Invergordon Mutiny of the Royal Navy – Part 5

/Invergordon Mutiny of the Royal Navy – Part 5

Invergordon Mutiny of the Royal Navy – Part 5

Part 1Part 2Part 3Part 4Part 5Part 6Part 7Part 8Part 9Part 10Part 11Part 12

HMS Hood‘s Royal Marines are shown welcoming the President of Madeira during his visit to the ship in January 1934. Hood was in the area participating in the annual Spring Cruise to Spain and Mediterranean. This is from a scrapbook of photos retained by then Commander Rory O’Conor.

Royal Marines were about every large Royal Navy ship and served as the ship’s policemen and enforcers of order and discipline. Fraternization with the sailors was not encouraged. Rivalry with the matelots or sailors was encouraged and the two groups developed a completely different culture. Royal Marines looked on the sailors as undisciplined n’er do wells who had to be kept in line by constant vigilance and the sailors looked on the Royal Marines as empty headed fools who would stand guard over a frog if so ordered.

The Marines were trained separately and accommodated separately with their own mess. They referred to their quarters aboard ship as “barracks” and were under the command of a Captain of Marines who was under the Captain of the respective ship.

Royal Marines on Liberation Day, May 9, 2010, on the Isle of Jersey, one of the few parts of the United Kingdom to be occupied by the Germans in World War Two.

Further, they all came from the Royal Marine Corps, had their own depots ashore and were not thought of as sailors although they often did the same jobs. They had a completely separate identity in their minds even though the Royal Marines were then and remain now, part of the Royal Navy. This was the same situation in the US Navy until after World War Two. However, just as in the Royal Navy today, officer’s quarters, the captain’s cabin, and other sensitive areas of US Navy warships are still guarded by US Marines.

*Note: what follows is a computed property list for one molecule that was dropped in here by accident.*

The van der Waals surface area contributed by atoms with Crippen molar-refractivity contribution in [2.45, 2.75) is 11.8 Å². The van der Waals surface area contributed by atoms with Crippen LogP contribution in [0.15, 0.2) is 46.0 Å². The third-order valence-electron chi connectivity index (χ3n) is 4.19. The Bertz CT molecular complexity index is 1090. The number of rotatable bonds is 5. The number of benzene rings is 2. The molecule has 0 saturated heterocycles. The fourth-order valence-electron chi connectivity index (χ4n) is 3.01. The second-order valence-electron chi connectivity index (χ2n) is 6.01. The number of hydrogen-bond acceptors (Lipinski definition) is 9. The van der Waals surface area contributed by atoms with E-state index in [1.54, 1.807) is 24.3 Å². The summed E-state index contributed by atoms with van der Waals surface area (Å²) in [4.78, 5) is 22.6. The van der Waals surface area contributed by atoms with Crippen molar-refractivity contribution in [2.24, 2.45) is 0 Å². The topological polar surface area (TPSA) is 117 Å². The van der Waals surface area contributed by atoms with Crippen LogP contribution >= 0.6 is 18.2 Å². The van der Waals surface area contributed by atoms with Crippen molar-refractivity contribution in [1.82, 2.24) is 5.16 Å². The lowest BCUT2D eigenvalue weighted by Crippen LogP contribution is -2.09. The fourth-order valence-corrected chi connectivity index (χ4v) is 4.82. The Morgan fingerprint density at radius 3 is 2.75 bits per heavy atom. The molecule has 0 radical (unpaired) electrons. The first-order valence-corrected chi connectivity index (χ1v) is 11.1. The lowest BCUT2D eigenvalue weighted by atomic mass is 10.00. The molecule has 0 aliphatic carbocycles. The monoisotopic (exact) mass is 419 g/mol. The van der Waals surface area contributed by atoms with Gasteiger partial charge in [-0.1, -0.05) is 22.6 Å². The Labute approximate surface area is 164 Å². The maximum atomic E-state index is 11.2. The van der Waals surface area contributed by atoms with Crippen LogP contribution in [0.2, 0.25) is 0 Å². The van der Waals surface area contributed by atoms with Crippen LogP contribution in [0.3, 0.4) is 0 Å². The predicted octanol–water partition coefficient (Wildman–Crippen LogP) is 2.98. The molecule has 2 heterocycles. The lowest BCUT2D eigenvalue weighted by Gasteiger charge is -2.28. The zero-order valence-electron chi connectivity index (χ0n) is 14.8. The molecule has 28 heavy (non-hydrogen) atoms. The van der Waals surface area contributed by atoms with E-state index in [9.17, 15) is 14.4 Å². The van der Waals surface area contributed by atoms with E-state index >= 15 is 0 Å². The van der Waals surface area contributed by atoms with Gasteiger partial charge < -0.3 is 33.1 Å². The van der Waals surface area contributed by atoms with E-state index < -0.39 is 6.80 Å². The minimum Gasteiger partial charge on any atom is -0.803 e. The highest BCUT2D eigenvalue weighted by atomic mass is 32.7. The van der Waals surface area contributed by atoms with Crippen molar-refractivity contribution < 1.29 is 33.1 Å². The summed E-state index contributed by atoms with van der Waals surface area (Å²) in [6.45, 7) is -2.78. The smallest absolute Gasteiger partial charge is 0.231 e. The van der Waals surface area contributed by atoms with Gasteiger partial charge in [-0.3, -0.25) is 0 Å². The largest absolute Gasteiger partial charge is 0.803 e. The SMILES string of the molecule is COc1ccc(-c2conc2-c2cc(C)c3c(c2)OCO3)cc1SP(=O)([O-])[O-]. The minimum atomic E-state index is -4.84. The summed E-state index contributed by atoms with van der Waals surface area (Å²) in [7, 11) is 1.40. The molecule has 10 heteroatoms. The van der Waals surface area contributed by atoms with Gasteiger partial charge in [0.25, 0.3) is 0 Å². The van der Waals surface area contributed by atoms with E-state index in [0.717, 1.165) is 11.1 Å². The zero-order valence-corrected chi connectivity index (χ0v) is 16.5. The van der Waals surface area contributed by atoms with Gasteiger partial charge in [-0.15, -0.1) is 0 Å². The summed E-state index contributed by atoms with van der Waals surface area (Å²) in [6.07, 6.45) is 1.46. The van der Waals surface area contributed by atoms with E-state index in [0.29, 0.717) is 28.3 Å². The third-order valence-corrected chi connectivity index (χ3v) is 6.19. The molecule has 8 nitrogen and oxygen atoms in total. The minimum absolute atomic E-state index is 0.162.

In another quote from Rear Admiral Tomkinson’s confidential report to the Admiralty, I can only surmise that Their Lordships were taken aback by this:

The general attitude of the men appeared that they were prepared to take their own ship to sea but that if they did so they would be deserting their companions in other ships.

Reports showed that the trouble was confined to the ratings below leading rate, and that there was no feeling of any sort against the officers. The position with regard to the Royal Marines was uncertain.

THEN: Royal Marines exercising on the foc’sle of a battleship at Scapa Flow, April 1943.

NOW: Royal Marines team, embarked on Chilean ship ACh Ministro Zenteno (PFG 08) board the destroyer USS O’Bannon (DD 987) during a Maritime Interdiction Operation (MIO) training evolution.

In fact, to the Admiralty in London, the idea that the Royal Marines would be disobedient to orders was not something the senior officials of the Royal Navy could have ever imagined. From the very beginnings of the Royal Navy, there were contingents of Royal Marines aboard warships and these men were always berthed between the officers and the sailors since it was a given that the Marines would always stay loyal to the officers.

Originally formed in 1755 as marine infantry for the Royal Navy, the Royal Marines can trace their origins in variously named formations to 1664. To the astonishment of the officers, the Royal Marines aboard HMS Hood and other ships proved unreliable and unresponsive to orders to enforce order even from their own officers and sergeants. Unlike the sailors, the Royal Marines were “sworn men,” that is, they had taken an oath of loyalty to the monarch while the sailors had not. This oddity is explained by the following from the official website of the Royal Household in Great Britain:

On enlistment, the Army and Air Force Acts require members of the Army, Royal Air Force, and Royal Marines to take an oath of allegiance to the Monarchy as Head of the Armed Forces.

Members of the Royal Navy have never been required to swear an oath – the service was formed hundreds of years ago and its existence stems from the Sovereign’s prerogative.

HRH Queen Elizabeth II greets her subjects during her 80th birthday celebration in Windsor 2006. The British monarch is the official head of all armed forces of the Crown.

[Source: The Official Website of The British Monarchy. Images courtesy of HMS Hood Association, Wikimedia, The Imperial War Museum, Wikimedia, and The Official Website of The British Monarchy.]

By | 2013-09-25T13:00:00+00:00 September 25th, 2013|Uncategorized|0 Comments

About the Author:

Charles McCain is a Washington DC based freelance journalist and novelist. He is the author of "An Honorable German," a World War Two naval epic. You can read more of his work on his website: